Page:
EDINBURG — If you’re tested for the coronavirus in the Rio Grande Valley in the foreseeable future, there’s a very strong chance your sample will make its way to a lab at the University of Texas Rio Grande Valley’s Edinburg campus, where 18-odd students and virologist Dr. John Thomas have processed hundreds of samples in the past week and plan to process thousands more very soon.
Thomas is a veteran virologist who’s studied everything from dengue and Zika to weaponized bacteria and anthrax. He’s an affable man, who circles the lab making jokes and lightly ribbing the technicians while they process samples and sterilize equipment. Although fighting the coronavirus is his job and he’s intensely dedicated to it, he’s also got a personal vendetta against it: he’d really like his gym to open back up.
Thomas has a comfortable, easy-going way of talking about the virus he’s helping wage a war against. That casual attitude belies a determination that keeps his lab going from dawn to dusk and inspires him to literally shed blood for the cause: a CDC requirement for the testing being conducted is a human extraction control and the easiest place to find that is Thomas’ arm.
“Unfortunately, we need to have a control sample to test from, so I come in once a week and complete a couple of mils of blood in a tube. The students will spin the blood down: at the bottom we’ll have red blood cells and at the top we’ll have sera. We suck out the sera and we have to use a couple hundred microlitres every day, as a control,” he said. “Normally we would use human cells, cell lines that are growing in incubator. We’ve taken all those things down because two weeks ago we stopped doing research completely. If we start growing human cells again, it takes about two weeks to grow them again.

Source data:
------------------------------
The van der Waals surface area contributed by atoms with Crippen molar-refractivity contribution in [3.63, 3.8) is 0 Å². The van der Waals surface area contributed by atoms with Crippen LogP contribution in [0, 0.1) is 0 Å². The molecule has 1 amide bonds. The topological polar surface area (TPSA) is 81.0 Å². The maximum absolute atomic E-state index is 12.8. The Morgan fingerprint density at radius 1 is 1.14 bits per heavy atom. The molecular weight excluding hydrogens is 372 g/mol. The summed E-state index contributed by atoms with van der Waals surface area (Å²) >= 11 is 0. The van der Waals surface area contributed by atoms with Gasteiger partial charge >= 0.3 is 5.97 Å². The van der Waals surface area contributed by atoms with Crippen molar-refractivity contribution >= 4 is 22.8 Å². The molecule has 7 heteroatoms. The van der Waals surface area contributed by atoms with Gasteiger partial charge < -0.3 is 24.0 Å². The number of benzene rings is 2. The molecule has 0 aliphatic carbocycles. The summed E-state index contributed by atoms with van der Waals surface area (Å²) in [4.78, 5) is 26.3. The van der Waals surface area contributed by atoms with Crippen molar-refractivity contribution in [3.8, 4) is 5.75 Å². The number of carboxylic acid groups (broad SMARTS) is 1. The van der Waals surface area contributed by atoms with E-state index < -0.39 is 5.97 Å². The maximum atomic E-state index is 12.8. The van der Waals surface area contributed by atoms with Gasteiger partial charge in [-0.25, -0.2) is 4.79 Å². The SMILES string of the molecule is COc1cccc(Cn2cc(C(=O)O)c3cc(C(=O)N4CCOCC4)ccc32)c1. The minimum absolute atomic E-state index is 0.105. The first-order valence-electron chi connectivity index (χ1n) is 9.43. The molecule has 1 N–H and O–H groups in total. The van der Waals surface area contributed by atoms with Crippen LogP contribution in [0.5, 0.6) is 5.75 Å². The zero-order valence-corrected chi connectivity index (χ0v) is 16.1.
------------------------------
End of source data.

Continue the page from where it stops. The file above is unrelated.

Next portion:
“Easiest thing to do is just to bleed myself.”
The technicians in Thomas’ lab are paid graduate students and are equally determined, working rotations of four-person, six-hour shifts.
Mostly students with the Center for Vector-Borne Disease, the majority of them are in their early to mid-20s and they look young, even under their facemasks and plastic aprons. Despite their age and the fact that they’re still students, the key to understanding and fighting the coronavirus in the Valley is likely in their meticulously sanitized and gloved hands. Fortunately, Thomas says, the Valley’s in some fairly competent hands.
“These are students that have been in my lab for one to two years, that have been training on how to work with different viruses, how to characterize and examine infected tissue from animals that have been infected with viruses, so they have a high degree of skill,” he said. “My lab manager is fantastic, he’s an undergraduate student that I picked up with when I got to UTRGV and he’s been with me ever since. He’s really the power behind the throne.”